2 On Your Side previously reported Collins' wife Mary attended that trip with him. The pre-approval disclosure forms filed with the House Ethics Committee said she would be accompanying him. However, she ended up not going.
Collins Baltimore' trip cost the conservative group $1,052.00, according to ethics disclosures.
Congresswoman Louise Slaughter also went on an all-expense-paid trip. She flew with her husband to Boston in 2010 to attend an event hosted and paid by the Tobin Project, which spent $890.00 total on Slaughter's trip.
The other 20 trips paid by outside groups were for staffers, in many cases senior advisers to our members of Congress.
Congressman Reed approved the most out of our delegation.
His staff members went to Israel, Maryland, Colorado, Virginia, Las Vegas, Ohio, and Texas. The grand total on these trips was $13,217.79.
"Educational trips taken by congressional staff are organized in full compliance with all rules and disclosure regulations of the House Committee on Ethics – with no taxpayer dollars used," the spokesperson wrote to 2 On Your Side. "The trips serve as ongoing education for staff in their office role to better serve constituents and help shape informed policy."
Tyler Stapleton, a staff with Congressman Brian Higgins' office, went on two overseas trips. The Turkish Coalition of America paid for him to go to Istanbul in February of this year. The grand total was $5,288.82. He also went on a free trip to Israel. AIEF paid $6,664.52 for that trip.
While Senator Charles Schumer hasn't been on any privately-paid trips dating back to 2010, his staff members have been on plenty, including treks to Haiti, Japan and Macedonia, as well as U.S. destinations of Miami, Maryland, Philadelphia, and New York City. In all, Schumer's staffers got $13,990.59 worth of trips, all paid by outside groups.
Congressman Slaughter also approved one trip for a staffer. Stefanie Winzeler went to Las Cruces, New Mexico to tour a facility owned by Sapphire Energy, Inc. That privately-held company paid $1,048.00 for the trip.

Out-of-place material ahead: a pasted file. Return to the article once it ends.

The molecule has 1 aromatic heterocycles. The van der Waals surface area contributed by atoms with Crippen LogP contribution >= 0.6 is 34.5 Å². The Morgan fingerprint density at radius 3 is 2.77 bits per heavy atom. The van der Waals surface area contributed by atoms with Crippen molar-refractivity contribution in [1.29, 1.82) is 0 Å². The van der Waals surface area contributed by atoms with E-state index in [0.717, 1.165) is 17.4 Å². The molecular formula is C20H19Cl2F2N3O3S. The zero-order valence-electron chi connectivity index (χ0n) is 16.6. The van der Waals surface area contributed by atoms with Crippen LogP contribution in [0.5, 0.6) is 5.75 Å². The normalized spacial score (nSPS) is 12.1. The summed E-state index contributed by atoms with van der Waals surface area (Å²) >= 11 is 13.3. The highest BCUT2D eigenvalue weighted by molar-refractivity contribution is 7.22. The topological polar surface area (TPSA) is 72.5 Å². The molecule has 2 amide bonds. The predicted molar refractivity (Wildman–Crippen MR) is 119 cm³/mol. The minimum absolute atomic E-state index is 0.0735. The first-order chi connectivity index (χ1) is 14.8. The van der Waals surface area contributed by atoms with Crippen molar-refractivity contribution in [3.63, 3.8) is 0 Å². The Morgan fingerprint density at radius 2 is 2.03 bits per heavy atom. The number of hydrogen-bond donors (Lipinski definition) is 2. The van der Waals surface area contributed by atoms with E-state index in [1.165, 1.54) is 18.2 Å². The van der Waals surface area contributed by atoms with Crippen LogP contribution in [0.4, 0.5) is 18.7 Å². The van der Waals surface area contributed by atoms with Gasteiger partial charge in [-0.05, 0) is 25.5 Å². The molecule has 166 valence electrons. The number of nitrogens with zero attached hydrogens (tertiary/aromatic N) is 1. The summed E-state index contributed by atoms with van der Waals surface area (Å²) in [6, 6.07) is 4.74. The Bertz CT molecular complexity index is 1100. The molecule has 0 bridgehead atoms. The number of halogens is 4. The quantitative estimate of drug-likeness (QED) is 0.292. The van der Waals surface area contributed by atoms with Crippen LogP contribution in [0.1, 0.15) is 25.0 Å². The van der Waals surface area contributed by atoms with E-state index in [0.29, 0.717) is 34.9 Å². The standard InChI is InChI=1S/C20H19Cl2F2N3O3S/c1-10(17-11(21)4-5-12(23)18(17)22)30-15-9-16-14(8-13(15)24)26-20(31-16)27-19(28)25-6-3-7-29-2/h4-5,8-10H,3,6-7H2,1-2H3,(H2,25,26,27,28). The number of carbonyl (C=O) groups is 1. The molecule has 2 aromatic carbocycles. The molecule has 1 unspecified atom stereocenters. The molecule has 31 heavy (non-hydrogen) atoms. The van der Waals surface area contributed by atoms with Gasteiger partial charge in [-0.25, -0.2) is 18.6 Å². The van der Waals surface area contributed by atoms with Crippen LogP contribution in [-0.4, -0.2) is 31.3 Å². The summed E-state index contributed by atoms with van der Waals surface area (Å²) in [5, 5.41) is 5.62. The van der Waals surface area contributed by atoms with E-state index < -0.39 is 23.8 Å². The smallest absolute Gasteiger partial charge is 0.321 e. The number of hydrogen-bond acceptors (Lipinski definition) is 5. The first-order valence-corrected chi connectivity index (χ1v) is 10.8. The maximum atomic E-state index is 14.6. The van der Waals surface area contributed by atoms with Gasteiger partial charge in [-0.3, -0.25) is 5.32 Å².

Dr. Holman said in some cases the trips for staffers can be even more problematic than those for members of Congress.
"(Staffers) are even more prone to influence from these trips," he said, "because staffers don't get paid as much as members of Congress. They often don't have the same kind of resources."
In all, private groups have paid $81,867.30 since 2010 on trips for our members of Congress and their staff.
That pales in comparison to some other areas. Congresswoman Jan Schakowsky, a Democrat from Illinois, has been on 22 trips since 2007. Fourteen of those trips were overseas, including stops in 11 different countries. The grand total spent by the outside groups was $205,241.04.
Rep. Schakowsky has previously told reporters that the groups are appropriate, because they're educational.
Dr. Holman doesn't buy that argument.
"As long as the people sponsoring these types of trips actually want something from Congress, you can count on it not being educational," Holman said. "This is lobbying. This is influence-peddling."
Holman is currently pushing to change the ethics rules once again. He wants all travel by outside groups to be banned.
"If the only way we can stop that is to provide for publicly-financed travel and ban this privately-sponsored travel all-together, that's where we should go," he said.
The changes can't come quickly enough. The Jack Abramoff ethics scandal nearly a decade ago caused a sharp drop in privately-paid travel due to changes to ethics laws. Now, the number of trips is back on the rise.
So far in 2013, members of Congress have been on 458 different trips for a total of $3,384,801.
"It only changes when we run into scandal," Holbrook concluded. "And we are now seeing a return to the level of abuse that we saw during the Jack Abramoff era, so a scandal is right around the corner."